corporate raider—because the market value of the firm may be less than the book value.
The first thing a “successful” corporate raider may do upon gaining control of the corporation is to
fire the management and replace it with its own appointed leaders. The risk of being taken over is often
referred to as the takeover constraint, which deters management from engaging in opportunistic behavior.
In recent years, the threat of the takeover constraint has become less effective as the result of a
number of defense tactics that have been employed by management. These include poison pills,
greenmail, and golden parachutes.
Despite stringent disclosure requirements, there is no guarantee that the information disclosed by a
firm will be accurate. Managers may purposely disclose false information or withhold negative financial
information. Thus, accounting statements are required to be audited by external auditors.
Recent developments leading to the bankruptcy of firms such as Enron and World Com and a
spate of earnings restatements have raised questions about the failure of auditing firms to act as effective
control mechanisms. One of the conflicts-of-interests that have occurred many times in the recent business
press is that auditing firms may overlook financial irregularities in order to better position themselves to
earn lucrative consulting contracts from the firms that they audit. We provide the example of KPMG‟s
questionable auditing of Xerox‟s books. Here, of the $82 million that Xerox paid to KPMG, only $26
million was for auditing fees—the balance was for consulting services. (For example, when one of the
auditors objected to Xerox‟s practice of booking revenues for equipment leases earlier than it should have,
Xerox asked KPMG to replace him. KPMG did!)
3. BANKS AND ANALYSTS
Financial institutions and stock analysts are two external groups that monitor publicly-held firms.
Commercial and investment banks have a vested interest because they lend money to corporations and
must ensure that the borrowing firm‟s finances are in order and that the loan covenants are being followed.
And, stock analysts conduct studies of the firms that they follow and make recommendations to their
clients to buy, hold, or sell.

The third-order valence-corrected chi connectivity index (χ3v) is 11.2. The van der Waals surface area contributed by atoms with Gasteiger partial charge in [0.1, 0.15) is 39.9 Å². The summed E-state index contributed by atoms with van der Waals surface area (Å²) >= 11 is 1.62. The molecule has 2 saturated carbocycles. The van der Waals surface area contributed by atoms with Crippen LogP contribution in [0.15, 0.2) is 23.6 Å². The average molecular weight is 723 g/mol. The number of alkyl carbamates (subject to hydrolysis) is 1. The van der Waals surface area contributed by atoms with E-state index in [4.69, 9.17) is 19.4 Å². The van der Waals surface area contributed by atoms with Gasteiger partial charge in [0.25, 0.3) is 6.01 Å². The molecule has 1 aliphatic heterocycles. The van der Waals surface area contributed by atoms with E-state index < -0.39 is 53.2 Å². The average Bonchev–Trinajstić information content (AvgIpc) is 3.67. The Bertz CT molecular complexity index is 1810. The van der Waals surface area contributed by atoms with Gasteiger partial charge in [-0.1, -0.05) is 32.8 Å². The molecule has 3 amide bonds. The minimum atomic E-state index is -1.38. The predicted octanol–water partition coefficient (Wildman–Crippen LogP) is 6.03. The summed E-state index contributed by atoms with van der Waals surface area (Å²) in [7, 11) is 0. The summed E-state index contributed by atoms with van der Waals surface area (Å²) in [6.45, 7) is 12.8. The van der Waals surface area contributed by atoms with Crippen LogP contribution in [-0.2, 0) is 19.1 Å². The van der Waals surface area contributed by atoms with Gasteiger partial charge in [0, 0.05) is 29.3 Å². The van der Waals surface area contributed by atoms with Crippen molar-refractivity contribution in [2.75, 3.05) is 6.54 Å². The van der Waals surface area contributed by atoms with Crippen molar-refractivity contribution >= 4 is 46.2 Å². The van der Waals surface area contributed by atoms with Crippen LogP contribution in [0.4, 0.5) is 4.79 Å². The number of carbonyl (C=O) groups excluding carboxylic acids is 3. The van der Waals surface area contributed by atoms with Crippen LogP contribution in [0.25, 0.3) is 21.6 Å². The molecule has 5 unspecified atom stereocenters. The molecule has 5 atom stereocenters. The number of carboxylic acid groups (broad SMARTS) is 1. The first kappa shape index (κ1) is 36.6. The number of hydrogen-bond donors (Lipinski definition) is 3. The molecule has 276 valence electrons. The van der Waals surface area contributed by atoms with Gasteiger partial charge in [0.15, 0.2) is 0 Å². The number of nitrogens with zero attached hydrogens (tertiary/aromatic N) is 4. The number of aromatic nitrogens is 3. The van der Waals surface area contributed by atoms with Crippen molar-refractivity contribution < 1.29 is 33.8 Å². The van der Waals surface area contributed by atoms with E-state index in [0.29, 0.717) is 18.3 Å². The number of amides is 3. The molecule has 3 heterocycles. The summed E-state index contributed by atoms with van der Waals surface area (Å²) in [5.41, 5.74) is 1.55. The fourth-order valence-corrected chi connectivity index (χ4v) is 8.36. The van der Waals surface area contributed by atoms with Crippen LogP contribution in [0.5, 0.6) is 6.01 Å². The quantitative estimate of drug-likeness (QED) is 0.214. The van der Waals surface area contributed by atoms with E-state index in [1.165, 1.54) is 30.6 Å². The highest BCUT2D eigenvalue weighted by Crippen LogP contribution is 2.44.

In practice, analyst recommendations have been more optimistic than warranted by the facts.
“Sell” recommendations are very infrequent, in part, because most analysts work for firms that also have
investment banking relationships with the companies that they follow. And, negative recommendations
can displease a firm‟s management who may decide to take their investment banking business elsewhere.
This conflict-of-interest has led to substantial litigation. The most recent and visible was the April, 2003
settlement between the Securities and Exchange Commission and the New York State Attorney General
with 10 banks that requires them to pay $1.4 billion in penalties and to fund independent research for
The SUPPLEMENT below provides an interesting perspective on analyst recommendations. In
short, firms with “sell” recommendations outperformed firms with “buy” recommendations!
FAULTY ANALYST RECOMMENDATIONS…
One could argue that all of the sparring between regulators and Wall Street over analyst recommendations may be
overdone. Investors can profit from analysts‟ advice—as long as they do the opposite!
After Wall Street‟s $1.4 billion settlement with regulators in April, equity research groups have simplified their stock
ratings. In September, Citigroup‟s Smith Barney analysts will use just buy, hold, and sell. Prudential, Merrill Lynch,
Legg Mason, and A. G. Edwards have made similar changes. Already, sell recommendations account for 11 percent
of ratings, up from less than 1 percent in May, 2000.
Nonetheless, simplicity does not ensure accuracy! Eric Shkolnik, president of analyst rating service
MarketPerform.com, studied the top firms during the year ending August 8, 2003. He found that investors who buy
stocks hit with a “sell” did better than those who purchase stocks awarded a “buy.” At Morgan Stanley the “buy”
upgrades yielded 13.5 percent—but the “sell” downgrades gained 32 percent. Amazingly, no firms did better with
“buys” than with “sells”. A note to analysts: Call recommendations what you will—just be sure you call them right.
Source: Hovanesian, M. D. 2003. When „sell‟ means „buy‟. BusinessWeek, September 18: 12.
4. REGULATORY BODIES
All corporations are subject to some regulation by the government and the extent of regulation is
largely a function of the industry within which they compete. Industries such as banks, utilities, and
pharmaceuticals are subject to more regulatory oversight because of their importance to society. Public
corporations are subject to more regulatory requirements than private-held corporations. Public
corporations are required to disclose a substantial amount of financial information by bodies such as the
Securities and Exchange Commission.
The failure of a variety of external control mechanisms has led the U. S. Congress to pass the
Sarbanes-Oxley Act in 2002. This act calls for stringent measures to ensure better governance of U. S.